The above exemption was not applied as the deceased was not a daily minimum wage earner. “Even if [the Court takes] judicial notice of the fact that a small tailoring shop normally does not issue receipts to its customers, and would probably not have any documentary evidence of the income it earns, [the deceased’s] alleged monthly income of P13,000.00 greatly exceeded the prevailing monthly minimum wage; thus, the exception set forth above does not apply.”

Attorney’s fees in order

As exemplary damages are proper and thus awarded, it is also proper “to award the petitioners attorney’s fees.” The Court awarded attorney’s fees, equivalent to 10% of the total amount adjudged the petitioners, which is just and reasonable under the circumstances.

Nevertheless, the following were awarded: temperate and exemplary damages, attorney’s fees, and interest (See additional discussion under respective topic.):

“(1) P50,000.00 as indemnity for the death of Celedonio Tan;

“(2) P72,295.00 as actual damages for funeral expenses;

“(3) P200,000.00 as temperate damages for the damage done to petitioner Leticia’s house, tailoring shop, household appliances and shop equipment;

“(4) P300,000.00 as damages for the loss of Celedonio Tan’s earning capacity;

“(5) P500,000.00 as moral damages;

“(6) P200,000.00 as exemplary damages; and

“(7) 10% of the total amount as attorney’s fees; and costs of suit.

“In addition, the total amount adjudged shall earn interest at the rate of 6% per annum from May 14, 2003, and at the rate of 12% per annum, from the finality of this Resolution on the balance and interest due, until fully paid.”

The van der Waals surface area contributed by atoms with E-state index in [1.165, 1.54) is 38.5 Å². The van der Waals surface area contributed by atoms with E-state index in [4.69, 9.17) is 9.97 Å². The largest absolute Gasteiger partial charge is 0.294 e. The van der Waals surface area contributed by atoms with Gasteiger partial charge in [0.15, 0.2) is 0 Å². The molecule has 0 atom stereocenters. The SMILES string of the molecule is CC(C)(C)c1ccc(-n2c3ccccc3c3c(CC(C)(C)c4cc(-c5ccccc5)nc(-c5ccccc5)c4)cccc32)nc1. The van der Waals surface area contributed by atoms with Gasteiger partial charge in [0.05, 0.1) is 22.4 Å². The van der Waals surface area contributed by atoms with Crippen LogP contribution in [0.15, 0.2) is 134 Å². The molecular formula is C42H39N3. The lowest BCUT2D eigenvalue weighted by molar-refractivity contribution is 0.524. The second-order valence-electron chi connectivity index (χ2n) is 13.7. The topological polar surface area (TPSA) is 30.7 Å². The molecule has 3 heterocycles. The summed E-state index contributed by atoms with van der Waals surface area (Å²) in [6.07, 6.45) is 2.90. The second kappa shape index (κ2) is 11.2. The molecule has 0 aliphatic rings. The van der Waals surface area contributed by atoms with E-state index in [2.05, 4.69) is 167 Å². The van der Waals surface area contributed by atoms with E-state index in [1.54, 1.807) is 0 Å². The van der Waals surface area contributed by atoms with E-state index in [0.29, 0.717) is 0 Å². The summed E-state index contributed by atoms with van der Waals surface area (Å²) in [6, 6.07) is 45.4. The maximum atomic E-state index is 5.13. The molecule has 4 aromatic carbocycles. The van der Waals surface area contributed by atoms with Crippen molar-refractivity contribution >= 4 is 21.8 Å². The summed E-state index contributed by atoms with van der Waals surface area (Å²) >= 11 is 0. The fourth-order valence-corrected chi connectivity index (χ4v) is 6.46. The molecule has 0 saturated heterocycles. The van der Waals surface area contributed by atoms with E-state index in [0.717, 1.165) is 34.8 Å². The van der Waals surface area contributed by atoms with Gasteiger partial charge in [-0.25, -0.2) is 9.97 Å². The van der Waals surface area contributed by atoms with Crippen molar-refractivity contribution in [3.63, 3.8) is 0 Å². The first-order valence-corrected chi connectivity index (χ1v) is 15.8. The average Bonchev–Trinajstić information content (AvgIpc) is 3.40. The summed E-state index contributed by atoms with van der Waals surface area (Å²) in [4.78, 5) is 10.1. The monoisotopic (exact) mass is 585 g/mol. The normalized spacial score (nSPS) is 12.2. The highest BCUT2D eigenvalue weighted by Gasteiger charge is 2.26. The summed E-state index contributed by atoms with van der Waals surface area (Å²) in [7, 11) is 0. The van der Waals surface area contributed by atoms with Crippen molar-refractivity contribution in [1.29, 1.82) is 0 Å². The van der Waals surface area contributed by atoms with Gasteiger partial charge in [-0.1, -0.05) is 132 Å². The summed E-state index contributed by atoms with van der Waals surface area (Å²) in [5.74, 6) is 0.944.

Best Legal Practices:

Keep records of actual payments made – As actual damages depend on proof, the injured party should keep records of actual payments made. Without such pieces of evidence, actual damages cannot be awarded.

In Contact or quasi-contracts

In the case of contracts and quasi-contracts, the defendant who acted in good faith is liable only for damages which are the “natural and probable consequences of the breach of the obligation” and “which the parties have foreseen or could have reasonably foreseen at the time the obligation was constituted.”[3] If there is fraud, bad faith, malice or wanton attitude, the defendant is responsible for “all damages which may be reasonably attributed to the non-performance of the obligation.”[4]

Crimes or quasi-delicts

In the case of crimes and quasi-delicts, the defendant is liable for all damages which are the “natural and probable consequences of the act or omission complained of” by the plaintiff.[5] Here, it is not necessary that the damages have been or could have reasonably been foreseen by the defendant.[6] In addition, the defendant is liable for the “loss of the earning capacity of the deceased”, which shall be paid to the latter’s heirs, if he had any.[7] The defendant is likewise liable to give support to the heirs for a period of not exceeding five years if the decedent was obliged to give it.[8] Meanwhile, damages resulting from a crime may be increased or decreased depending on the existence of aggravating or mitigating circumstances.[9]